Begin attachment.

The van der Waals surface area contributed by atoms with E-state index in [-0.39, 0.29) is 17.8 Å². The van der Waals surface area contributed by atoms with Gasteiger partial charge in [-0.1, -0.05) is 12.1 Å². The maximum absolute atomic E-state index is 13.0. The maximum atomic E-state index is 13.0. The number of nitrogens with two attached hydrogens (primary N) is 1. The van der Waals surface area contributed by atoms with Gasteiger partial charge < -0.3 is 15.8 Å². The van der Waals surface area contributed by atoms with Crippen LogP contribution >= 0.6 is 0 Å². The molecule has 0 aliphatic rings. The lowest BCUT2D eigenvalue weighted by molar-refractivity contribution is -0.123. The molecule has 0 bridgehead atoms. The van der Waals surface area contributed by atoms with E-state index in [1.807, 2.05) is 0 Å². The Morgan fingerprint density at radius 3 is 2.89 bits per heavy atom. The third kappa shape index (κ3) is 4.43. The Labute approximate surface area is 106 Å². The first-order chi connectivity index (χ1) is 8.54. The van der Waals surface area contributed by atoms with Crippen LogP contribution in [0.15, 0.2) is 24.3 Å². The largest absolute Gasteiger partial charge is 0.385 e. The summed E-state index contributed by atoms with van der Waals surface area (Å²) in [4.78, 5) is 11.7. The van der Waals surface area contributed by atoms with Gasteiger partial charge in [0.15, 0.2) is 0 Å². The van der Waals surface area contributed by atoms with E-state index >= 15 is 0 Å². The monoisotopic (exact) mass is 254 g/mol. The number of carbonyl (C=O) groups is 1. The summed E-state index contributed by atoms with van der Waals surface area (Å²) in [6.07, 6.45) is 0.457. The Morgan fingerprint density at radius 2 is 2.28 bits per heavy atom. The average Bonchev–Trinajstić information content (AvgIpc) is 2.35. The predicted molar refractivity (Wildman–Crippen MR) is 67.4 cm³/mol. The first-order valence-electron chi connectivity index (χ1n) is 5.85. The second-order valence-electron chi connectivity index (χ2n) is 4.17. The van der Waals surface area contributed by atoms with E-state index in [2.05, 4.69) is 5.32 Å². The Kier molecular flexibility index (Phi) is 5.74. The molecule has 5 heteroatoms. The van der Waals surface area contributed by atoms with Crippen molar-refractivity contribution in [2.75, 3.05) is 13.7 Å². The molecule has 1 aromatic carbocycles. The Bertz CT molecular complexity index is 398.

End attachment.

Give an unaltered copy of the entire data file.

The van der Waals surface area contributed by atoms with E-state index in [-0.39, 0.29) is 17.8 Å². The van der Waals surface area contributed by atoms with Gasteiger partial charge in [-0.1, -0.05) is 12.1 Å². The maximum absolute atomic E-state index is 13.0. The maximum atomic E-state index is 13.0. The number of nitrogens with two attached hydrogens (primary N) is 1. The van der Waals surface area contributed by atoms with Gasteiger partial charge < -0.3 is 15.8 Å². The van der Waals surface area contributed by atoms with Crippen LogP contribution >= 0.6 is 0 Å². The molecule has 0 aliphatic rings. The lowest BCUT2D eigenvalue weighted by molar-refractivity contribution is -0.123. The molecule has 0 bridgehead atoms. The van der Waals surface area contributed by atoms with E-state index in [1.807, 2.05) is 0 Å². The Morgan fingerprint density at radius 3 is 2.89 bits per heavy atom. The third kappa shape index (κ3) is 4.43. The Labute approximate surface area is 106 Å². The first-order chi connectivity index (χ1) is 8.54. The van der Waals surface area contributed by atoms with Crippen LogP contribution in [0.15, 0.2) is 24.3 Å². The largest absolute Gasteiger partial charge is 0.385 e. The summed E-state index contributed by atoms with van der Waals surface area (Å²) in [4.78, 5) is 11.7. The van der Waals surface area contributed by atoms with Gasteiger partial charge in [0.15, 0.2) is 0 Å². The van der Waals surface area contributed by atoms with E-state index >= 15 is 0 Å². The monoisotopic (exact) mass is 254 g/mol. The number of carbonyl (C=O) groups is 1. The summed E-state index contributed by atoms with van der Waals surface area (Å²) in [6.07, 6.45) is 0.457. The Morgan fingerprint density at radius 2 is 2.28 bits per heavy atom. The average Bonchev–Trinajstić information content (AvgIpc) is 2.35. The predicted molar refractivity (Wildman–Crippen MR) is 67.4 cm³/mol. The first-order valence-electron chi connectivity index (χ1n) is 5.85. The second-order valence-electron chi connectivity index (χ2n) is 4.17. The van der Waals surface area contributed by atoms with E-state index in [2.05, 4.69) is 5.32 Å². The Kier molecular flexibility index (Phi) is 5.74. The molecule has 5 heteroatoms. The van der Waals surface area contributed by atoms with Crippen molar-refractivity contribution in [2.75, 3.05) is 13.7 Å². The molecule has 1 aromatic carbocycles. The Bertz CT molecular complexity index is 398.